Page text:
When Tengu Talk
Hirata Atsutane's Ethnography of the Other World
Publication Year: 2008
Published by: University of Hawai'i Press
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This book is the culmination of work first conceived in my master’s program more than a decade ago at the University of Colorado. As such I need to start my acknowledgments by giving thanks to Edmund Gilday, who encouraged me then and continues to support my efforts. Because of that start I was able to continue my studies at Stanford University under ...
Introduction: A New Medium for an Old Message
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The Japanese religious academician Hirata Atsutane (1776–1843) has been the subject of hundreds of scholarly studies undertaken by Japanese intellectuals of varying types beginning not long after his death and continuing into the twenty-first century. Atsutane’s prodigious output of written text and transcribed lectures still leaves room for, in fact begs for, new ...
CHAPTER 1 Constructing Japanese Identity: Senkyō ibun
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Carmen Blacker’s translation of Senkyō ibun is “Strange Tidings from the Realm of Immortals.” The word “immortals” is one standard translation for the Chinese character sen commonly found in combination in Japanese as sennin.1 The tradition of the so-called immortal comes from classical Daoism. In its most general sense, it refers to a man who may or may ...
CHAPTER 2 The Medium Finds a Promoter: Torakichi and Atsutane
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Although Atsutane placed himself in a genealogy of nativist scholars whose scholarship depended on philological method, he claimed to dislike learning that focused on the organized study of classics. Clearly, by his choice of method in Senkyō ibun, Atsutane had begun to experiment with an alternative he hoped would be a superior means of acquiring knowledge and, not coincidentally, ...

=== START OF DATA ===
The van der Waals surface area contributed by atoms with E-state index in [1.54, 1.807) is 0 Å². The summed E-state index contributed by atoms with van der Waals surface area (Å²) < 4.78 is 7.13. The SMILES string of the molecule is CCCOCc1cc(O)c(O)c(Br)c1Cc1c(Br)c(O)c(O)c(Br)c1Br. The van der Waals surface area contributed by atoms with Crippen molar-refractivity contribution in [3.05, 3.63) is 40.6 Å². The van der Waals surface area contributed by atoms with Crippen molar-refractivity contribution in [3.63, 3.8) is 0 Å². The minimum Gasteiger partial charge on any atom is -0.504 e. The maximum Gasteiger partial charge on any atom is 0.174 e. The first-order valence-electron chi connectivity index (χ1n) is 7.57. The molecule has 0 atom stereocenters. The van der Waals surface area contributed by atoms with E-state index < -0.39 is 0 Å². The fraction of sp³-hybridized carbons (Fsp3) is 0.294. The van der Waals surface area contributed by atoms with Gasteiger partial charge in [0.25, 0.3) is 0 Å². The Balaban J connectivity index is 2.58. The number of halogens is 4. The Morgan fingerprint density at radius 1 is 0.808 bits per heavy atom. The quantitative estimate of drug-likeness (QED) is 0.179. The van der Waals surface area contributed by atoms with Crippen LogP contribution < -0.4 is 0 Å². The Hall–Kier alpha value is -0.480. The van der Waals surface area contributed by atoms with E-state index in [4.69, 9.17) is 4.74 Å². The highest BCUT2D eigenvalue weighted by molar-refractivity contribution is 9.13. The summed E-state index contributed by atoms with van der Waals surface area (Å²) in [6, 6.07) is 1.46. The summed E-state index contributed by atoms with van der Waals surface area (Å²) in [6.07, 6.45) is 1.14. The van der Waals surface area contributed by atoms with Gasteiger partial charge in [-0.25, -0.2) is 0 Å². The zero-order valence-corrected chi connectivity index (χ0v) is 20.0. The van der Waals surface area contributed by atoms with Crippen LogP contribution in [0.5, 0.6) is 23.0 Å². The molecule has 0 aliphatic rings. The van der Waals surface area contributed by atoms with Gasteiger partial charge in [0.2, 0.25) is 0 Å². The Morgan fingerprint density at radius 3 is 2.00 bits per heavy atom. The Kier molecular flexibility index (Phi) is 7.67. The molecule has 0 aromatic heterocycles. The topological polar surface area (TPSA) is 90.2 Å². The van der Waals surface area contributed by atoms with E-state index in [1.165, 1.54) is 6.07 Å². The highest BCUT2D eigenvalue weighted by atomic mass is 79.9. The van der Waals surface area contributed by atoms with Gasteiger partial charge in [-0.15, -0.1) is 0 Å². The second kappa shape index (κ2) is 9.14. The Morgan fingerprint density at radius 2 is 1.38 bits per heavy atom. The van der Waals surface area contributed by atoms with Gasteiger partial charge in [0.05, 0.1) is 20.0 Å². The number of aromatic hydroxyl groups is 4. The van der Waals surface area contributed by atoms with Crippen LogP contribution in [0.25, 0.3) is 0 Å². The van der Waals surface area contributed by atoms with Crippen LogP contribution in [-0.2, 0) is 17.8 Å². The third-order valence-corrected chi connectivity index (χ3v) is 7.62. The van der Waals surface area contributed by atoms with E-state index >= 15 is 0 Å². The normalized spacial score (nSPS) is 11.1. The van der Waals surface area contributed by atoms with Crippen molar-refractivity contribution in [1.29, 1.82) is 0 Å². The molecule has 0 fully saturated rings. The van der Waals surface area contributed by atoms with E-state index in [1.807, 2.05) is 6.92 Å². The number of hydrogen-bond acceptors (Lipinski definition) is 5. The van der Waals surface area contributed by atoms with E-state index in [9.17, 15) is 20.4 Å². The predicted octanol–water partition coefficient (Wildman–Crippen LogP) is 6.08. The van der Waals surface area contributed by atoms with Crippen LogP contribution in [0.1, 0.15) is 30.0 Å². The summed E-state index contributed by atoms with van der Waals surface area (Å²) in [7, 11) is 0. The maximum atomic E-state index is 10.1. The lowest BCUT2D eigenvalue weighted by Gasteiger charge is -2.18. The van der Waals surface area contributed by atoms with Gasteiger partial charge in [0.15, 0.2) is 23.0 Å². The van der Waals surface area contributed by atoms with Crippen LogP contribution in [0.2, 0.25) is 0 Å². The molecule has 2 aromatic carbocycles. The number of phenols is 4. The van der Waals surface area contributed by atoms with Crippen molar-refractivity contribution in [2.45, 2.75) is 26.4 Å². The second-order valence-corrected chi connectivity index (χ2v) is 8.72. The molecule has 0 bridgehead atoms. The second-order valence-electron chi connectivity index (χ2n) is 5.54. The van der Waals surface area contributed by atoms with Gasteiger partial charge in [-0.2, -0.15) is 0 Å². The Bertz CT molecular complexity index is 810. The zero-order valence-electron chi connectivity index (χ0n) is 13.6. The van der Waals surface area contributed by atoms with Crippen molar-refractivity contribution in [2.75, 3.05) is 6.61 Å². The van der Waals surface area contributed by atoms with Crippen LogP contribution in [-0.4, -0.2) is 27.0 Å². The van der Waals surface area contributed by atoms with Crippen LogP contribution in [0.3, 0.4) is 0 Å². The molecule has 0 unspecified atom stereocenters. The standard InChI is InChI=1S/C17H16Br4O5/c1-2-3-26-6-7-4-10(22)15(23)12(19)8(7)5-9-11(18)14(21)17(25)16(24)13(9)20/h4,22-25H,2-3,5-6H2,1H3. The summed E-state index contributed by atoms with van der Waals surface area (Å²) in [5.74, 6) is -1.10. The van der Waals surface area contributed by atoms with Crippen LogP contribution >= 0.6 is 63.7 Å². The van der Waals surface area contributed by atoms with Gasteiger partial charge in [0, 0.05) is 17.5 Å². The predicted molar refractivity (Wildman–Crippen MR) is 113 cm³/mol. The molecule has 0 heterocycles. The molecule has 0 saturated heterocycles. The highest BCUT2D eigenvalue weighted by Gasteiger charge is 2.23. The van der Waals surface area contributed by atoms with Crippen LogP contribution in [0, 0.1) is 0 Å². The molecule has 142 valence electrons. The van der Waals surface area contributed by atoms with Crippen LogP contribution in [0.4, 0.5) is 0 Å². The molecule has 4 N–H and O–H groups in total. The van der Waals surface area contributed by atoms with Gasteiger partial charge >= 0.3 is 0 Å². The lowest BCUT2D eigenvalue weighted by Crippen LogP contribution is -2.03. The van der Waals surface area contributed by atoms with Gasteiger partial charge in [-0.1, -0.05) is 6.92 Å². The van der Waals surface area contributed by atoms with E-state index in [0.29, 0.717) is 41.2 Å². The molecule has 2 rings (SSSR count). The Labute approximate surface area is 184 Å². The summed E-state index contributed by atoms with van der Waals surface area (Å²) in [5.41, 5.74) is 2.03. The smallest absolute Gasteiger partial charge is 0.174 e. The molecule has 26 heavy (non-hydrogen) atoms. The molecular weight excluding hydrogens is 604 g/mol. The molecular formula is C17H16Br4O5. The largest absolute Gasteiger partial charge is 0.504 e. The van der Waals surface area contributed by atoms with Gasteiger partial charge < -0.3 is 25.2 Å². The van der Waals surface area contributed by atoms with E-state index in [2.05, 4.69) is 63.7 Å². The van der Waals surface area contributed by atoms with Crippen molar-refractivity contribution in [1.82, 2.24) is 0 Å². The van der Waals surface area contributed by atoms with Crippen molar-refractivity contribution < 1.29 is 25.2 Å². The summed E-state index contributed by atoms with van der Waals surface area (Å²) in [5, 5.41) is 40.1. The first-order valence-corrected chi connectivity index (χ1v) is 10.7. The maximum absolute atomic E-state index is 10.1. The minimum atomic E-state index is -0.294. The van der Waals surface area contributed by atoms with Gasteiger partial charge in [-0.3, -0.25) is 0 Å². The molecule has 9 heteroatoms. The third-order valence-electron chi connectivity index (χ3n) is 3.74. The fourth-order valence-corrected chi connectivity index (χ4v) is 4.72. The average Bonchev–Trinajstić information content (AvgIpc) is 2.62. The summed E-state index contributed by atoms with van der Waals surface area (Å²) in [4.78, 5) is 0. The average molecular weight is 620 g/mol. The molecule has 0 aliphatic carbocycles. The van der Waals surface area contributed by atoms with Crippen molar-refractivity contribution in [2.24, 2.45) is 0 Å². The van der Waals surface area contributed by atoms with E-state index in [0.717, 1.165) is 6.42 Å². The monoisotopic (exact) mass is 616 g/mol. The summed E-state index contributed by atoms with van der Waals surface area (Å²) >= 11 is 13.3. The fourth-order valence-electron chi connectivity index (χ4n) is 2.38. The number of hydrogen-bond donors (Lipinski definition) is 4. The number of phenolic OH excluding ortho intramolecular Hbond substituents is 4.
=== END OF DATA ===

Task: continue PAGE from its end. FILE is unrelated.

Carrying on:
CHAPTER 3 Manipulating the Medium: Separating the Sanjin from the Tengu
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Senkyō ibun opens with a conversation between Atsutane and his elder confidant and friend, Yashiro Hirokata, in which the existence of a mysterious and supernatural Other World is a premise accepted by both parties. As explained earlier, for Atsutane, the Other World had the meaning of the normally invisible half of a universe made up of two worlds, one seen and one unseen.
CHAPTER 4 The Critique of China and Defense of Native Culture
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Atsutane’s overall objective in his research was to rediscover what was originally Japanese and to rid Japanese culture of all foreign influences so that native culture could be revalued and understood as superior to other cultures. However, in pursuing this objective he had a habit of appropriating his so-called original and native Japanese ideas from foreign cultures.
CHAPTER 5 The Critique of Buddhism and Defense of Native Religion
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Senkyō ibun is filled with anti-Buddhist rhetoric, as are many of Atsutane’s writings. The usual way Atsutane countered Buddhist discourse was by direct criticism and slander of Buddhist beliefs and practices as well as the believers and practitioners. The new method of attacking Buddhism in Senkyō ibun was the creation of an alternative religious virtuoso that equaled or surpassed the champions of Buddhism.
CHAPTER 6 The Critique of the West and Defense of Native Knowledge and Ability
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Atsutane’s attitude toward Western knowledge was one of respect, but he was also compelled to remind his audience that no matter how fine Western knowledge was, the Westerner’s character and habits were bestial at best and they were therefore not to be admired or emulated. Nevertheless, he felt that Western knowledge and technology could and should be appropriated ...
Conclusion: The Medium Is the Message
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I chose the Marshall McLuhan reference in the title of this chapter to emphasize the focus of this particular study, which is the importance of the medium in Atsutane’s message.1 That message in Senkyō ibun is ultimately no different than Atsutane’s standard offering, which he usually delivered through a textual medium. Its import was, of course, that the Japanese ...
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Publication Year: 2008